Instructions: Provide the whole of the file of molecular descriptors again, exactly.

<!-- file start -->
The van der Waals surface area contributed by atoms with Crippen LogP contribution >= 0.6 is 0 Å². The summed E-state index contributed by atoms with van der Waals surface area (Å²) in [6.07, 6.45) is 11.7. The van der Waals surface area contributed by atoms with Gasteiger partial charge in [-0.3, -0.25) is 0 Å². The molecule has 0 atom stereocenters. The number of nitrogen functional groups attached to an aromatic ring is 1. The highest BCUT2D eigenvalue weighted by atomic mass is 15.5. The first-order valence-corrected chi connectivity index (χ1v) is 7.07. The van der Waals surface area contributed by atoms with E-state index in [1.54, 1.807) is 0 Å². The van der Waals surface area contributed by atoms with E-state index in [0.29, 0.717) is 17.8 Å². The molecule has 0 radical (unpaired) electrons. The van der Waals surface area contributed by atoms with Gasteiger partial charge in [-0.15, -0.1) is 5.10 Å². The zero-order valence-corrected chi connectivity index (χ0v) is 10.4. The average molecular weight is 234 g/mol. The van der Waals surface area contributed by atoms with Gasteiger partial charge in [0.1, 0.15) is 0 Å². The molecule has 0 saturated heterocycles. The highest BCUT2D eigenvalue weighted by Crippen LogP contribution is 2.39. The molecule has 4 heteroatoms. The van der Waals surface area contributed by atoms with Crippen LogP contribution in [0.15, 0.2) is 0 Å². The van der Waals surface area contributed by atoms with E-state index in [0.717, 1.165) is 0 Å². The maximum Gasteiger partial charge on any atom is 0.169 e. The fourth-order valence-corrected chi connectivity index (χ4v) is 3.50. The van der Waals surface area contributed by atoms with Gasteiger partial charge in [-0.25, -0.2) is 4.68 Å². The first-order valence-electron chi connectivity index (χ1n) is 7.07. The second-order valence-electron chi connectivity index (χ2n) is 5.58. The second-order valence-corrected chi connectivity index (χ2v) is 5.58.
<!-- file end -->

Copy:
The van der Waals surface area contributed by atoms with Crippen LogP contribution >= 0.6 is 0 Å². The summed E-state index contributed by atoms with van der Waals surface area (Å²) in [6.07, 6.45) is 11.7. The van der Waals surface area contributed by atoms with Gasteiger partial charge in [-0.3, -0.25) is 0 Å². The molecule has 0 atom stereocenters. The number of nitrogen functional groups attached to an aromatic ring is 1. The highest BCUT2D eigenvalue weighted by atomic mass is 15.5. The first-order valence-corrected chi connectivity index (χ1v) is 7.07. The van der Waals surface area contributed by atoms with E-state index in [1.54, 1.807) is 0 Å². The van der Waals surface area contributed by atoms with E-state index in [0.29, 0.717) is 17.8 Å². The molecule has 0 radical (unpaired) electrons. The van der Waals surface area contributed by atoms with Gasteiger partial charge in [-0.15, -0.1) is 5.10 Å². The zero-order valence-corrected chi connectivity index (χ0v) is 10.4. The average molecular weight is 234 g/mol. The van der Waals surface area contributed by atoms with Gasteiger partial charge in [0.1, 0.15) is 0 Å². The molecule has 0 saturated heterocycles. The highest BCUT2D eigenvalue weighted by Crippen LogP contribution is 2.39. The molecule has 4 heteroatoms. The van der Waals surface area contributed by atoms with Crippen LogP contribution in [0.15, 0.2) is 0 Å². The van der Waals surface area contributed by atoms with E-state index in [0.717, 1.165) is 0 Å². The maximum Gasteiger partial charge on any atom is 0.169 e. The fourth-order valence-corrected chi connectivity index (χ4v) is 3.50. The van der Waals surface area contributed by atoms with Gasteiger partial charge in [-0.25, -0.2) is 4.68 Å². The first-order valence-electron chi connectivity index (χ1n) is 7.07. The second-order valence-electron chi connectivity index (χ2n) is 5.58. The second-order valence-corrected chi connectivity index (χ2v) is 5.58.